27 November 2005 | lugonian
The Private War of Flagg and Quirt
"What Price Glory?" That is the question. Directed by Raoul Walsh, this initial teaming of Victor McLaglen and Edmund Lowe has been said to be Fox Studios' answer to MGM's immensely popular World War story of THE BIG PARADE (1925) starring John Gilbert and Renee Adoree, but while this, along with THE BIG PARADE, goes on record as one of the many top silent movies of all time, WHAT PRICE GLORY (1926), did prove successful. However, due to countless imitations and semi-remakes that followed, either with McLaglen and Lowe, or others, this wartime offering, which combines comedy, witty one liners: "I'd as soon find a skunk in my sleeping bag," to some heavy-handled drama, it has become a movie categorized in terms of cliché, it's best highlighted by a couple of tough Marines shouting profanities at one another "heard" only by experts in lipreading. Labeled a war movie, it consists of two spectacular battlefield sequences, one longer than the other, an attempt to recapture the essence to the horrors of war shown in THE BIG PARADE. Much of the story, however, takes place away from the war-zone while the focus is set upon the two aforementioned roughnecks who fight amongst themselves, particularly when it involves their women, without appearing too theatrical.
The first reel centers upon the introduction to the central characters through the course of three years, starting in Peking, China "where professional soldiers serve as legation guards." Sergeant Quirt (Edmund Lowe) is introduced as "hard-boiled non-commissioned officer of the Marines," while Sergeant Flagg (Victor McLaglen), seen getting tattoos placed on his torso, is "soldiering for wages, loving, and fighting for fun." Next introduction is Shanghai Mabel (Phyllis Haver), "who has just divorced the Army and is announcing her engagement to the Marines." The involvement amongst Flagg, Quirt and Mabel moves forward to the Philippines where the Marines become involved with women over there, followed by next segment in 1914 France, then in 1917 as "the Americans join the allies and the old Marines were in the biggest war of all," where Flagg has been elevated to the rank of captain. While in France, where the duration of the story takes place, Flagg meets up with Charmaine (Dolores Del Rio), a beautiful French gal. The two hit it off until Quirt enters the scene.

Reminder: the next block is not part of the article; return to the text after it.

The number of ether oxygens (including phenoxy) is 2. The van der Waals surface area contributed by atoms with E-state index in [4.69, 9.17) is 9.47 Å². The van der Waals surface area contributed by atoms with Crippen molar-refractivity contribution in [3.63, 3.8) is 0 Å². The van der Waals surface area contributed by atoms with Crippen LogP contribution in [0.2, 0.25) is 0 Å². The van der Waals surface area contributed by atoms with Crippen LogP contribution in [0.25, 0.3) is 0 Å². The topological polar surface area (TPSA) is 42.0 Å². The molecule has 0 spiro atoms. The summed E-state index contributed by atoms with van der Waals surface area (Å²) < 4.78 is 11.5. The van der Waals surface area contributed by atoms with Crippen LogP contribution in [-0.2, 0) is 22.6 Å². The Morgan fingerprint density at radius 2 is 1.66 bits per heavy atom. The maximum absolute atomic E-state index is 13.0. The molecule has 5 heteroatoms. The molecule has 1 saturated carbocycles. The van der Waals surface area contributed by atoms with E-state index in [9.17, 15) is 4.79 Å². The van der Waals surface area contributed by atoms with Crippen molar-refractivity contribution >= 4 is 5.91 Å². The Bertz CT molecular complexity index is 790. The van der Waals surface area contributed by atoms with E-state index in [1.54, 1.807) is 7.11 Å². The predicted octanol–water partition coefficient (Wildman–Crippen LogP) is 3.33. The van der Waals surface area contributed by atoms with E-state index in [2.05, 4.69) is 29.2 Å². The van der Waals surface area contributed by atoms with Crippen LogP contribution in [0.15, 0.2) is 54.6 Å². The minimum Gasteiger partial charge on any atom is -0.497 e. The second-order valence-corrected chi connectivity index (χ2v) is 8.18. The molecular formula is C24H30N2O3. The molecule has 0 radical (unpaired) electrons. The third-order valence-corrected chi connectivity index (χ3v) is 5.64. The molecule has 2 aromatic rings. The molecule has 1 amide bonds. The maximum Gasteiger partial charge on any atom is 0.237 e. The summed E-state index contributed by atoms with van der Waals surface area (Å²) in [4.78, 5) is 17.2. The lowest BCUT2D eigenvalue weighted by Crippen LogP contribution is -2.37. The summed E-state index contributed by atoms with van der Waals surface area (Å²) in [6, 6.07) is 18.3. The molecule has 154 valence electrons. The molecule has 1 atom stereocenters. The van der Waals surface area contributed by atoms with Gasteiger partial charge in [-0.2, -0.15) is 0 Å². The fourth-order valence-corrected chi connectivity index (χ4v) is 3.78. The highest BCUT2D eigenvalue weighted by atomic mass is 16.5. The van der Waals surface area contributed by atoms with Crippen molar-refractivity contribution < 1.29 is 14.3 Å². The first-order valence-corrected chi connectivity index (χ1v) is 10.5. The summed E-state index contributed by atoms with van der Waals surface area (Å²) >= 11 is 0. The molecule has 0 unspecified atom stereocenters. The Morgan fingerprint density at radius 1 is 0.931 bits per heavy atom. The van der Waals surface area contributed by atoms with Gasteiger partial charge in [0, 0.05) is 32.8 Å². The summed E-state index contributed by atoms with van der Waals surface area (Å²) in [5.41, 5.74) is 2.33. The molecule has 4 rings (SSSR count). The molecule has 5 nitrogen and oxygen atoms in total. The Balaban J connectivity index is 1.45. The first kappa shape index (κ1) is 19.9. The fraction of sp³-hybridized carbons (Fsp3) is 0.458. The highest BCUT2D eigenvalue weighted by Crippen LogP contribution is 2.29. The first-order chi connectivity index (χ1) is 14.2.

The supporting players consists of William V. Mong as Cognac Pete, Charmaine's father; Elena Jurado as Carmen of the Philippines; Leslie Fenton as Moore, a young lieutenant "who takes his war seriously"; Sammy Cohen as Private Pipinsky; and Barry Norton as Private Lewisohn, the "mama's boy" soldier, among others. What, no El Brendel? While Fox might have borrowed Renee Adoree from THE BIG PARADE fame to play Charmaine, it was offered to the Mexican born Dolores Del Rio making one of her first Hollywood screen appearances. Coming close to the physical resemblance to Adoree's character, Del Rio succeeds solely due to the fact that her Mexican accent cannot be heard in a silent film.
Based on the popular play by Laurence Stallings and Maxwell Anderson, the movie version to WHAT PRICE GLORY, which runs for two solid hours, is perfectly cast by a fine trio of McLaglen, Lowe and Del Rio, actors not necessarily known for their work in silent movies. The success to WHAT PRICE GLORY inspired three sequels produced during the early sound era with McLaglen and Lowe reprising their roles: THE COCK-EYED WORLD (1929), with Lili Damita; WOMEN OF ALL NATIONS (1931), with Greta Nissen; and HOT PEPPER (1933), with Lupe Velez, all forgotten curios due to lack of revivals. While a sound remake of WHAT PRICE GLORY featuring McLaglen and Lowe during the 1930s or early 1940s might have seemed a logical choice, a remake, however, was eventually made, but starring the miscast combination of James Cagney and Dan Dailey for 20th Century-Fox. In spite of John Ford's 1952 direction, it fails to come close to the caricatures immortalized by McLaglen and Lowe.
WHAT PRICE GLORY became the introductory movie presented on the 12-week public broadcasting series of "The Silent Years" (1975) hosted by Lillian Gish (WNET, Channel 13, in New York City), with WHAT PRICE GLORY accompanied by William Perry piano score from the Paul Killiam collection. The print presented in this series was used for the 1996 limited time only video distribution through Critics Choice Masterpiece Collection. American Movie Classics cable channel offered a rare showing to WHAT PRICE GLORY in June 1998 as part of its annual film preservation series, this time accompanied by the original Fox Movietone synchronized musical score with the theme song of "Charmaine" composed by Erno Rapee and Lew Pollack, in place of Perry's expert piano playing.
WHAT PRICE GLORY may be something from the time capsule, but any movie that introduces its female co-stars with the camera's focus on their "seated bottom" instead of their charming faces can't be all bad. What price glory!! (***)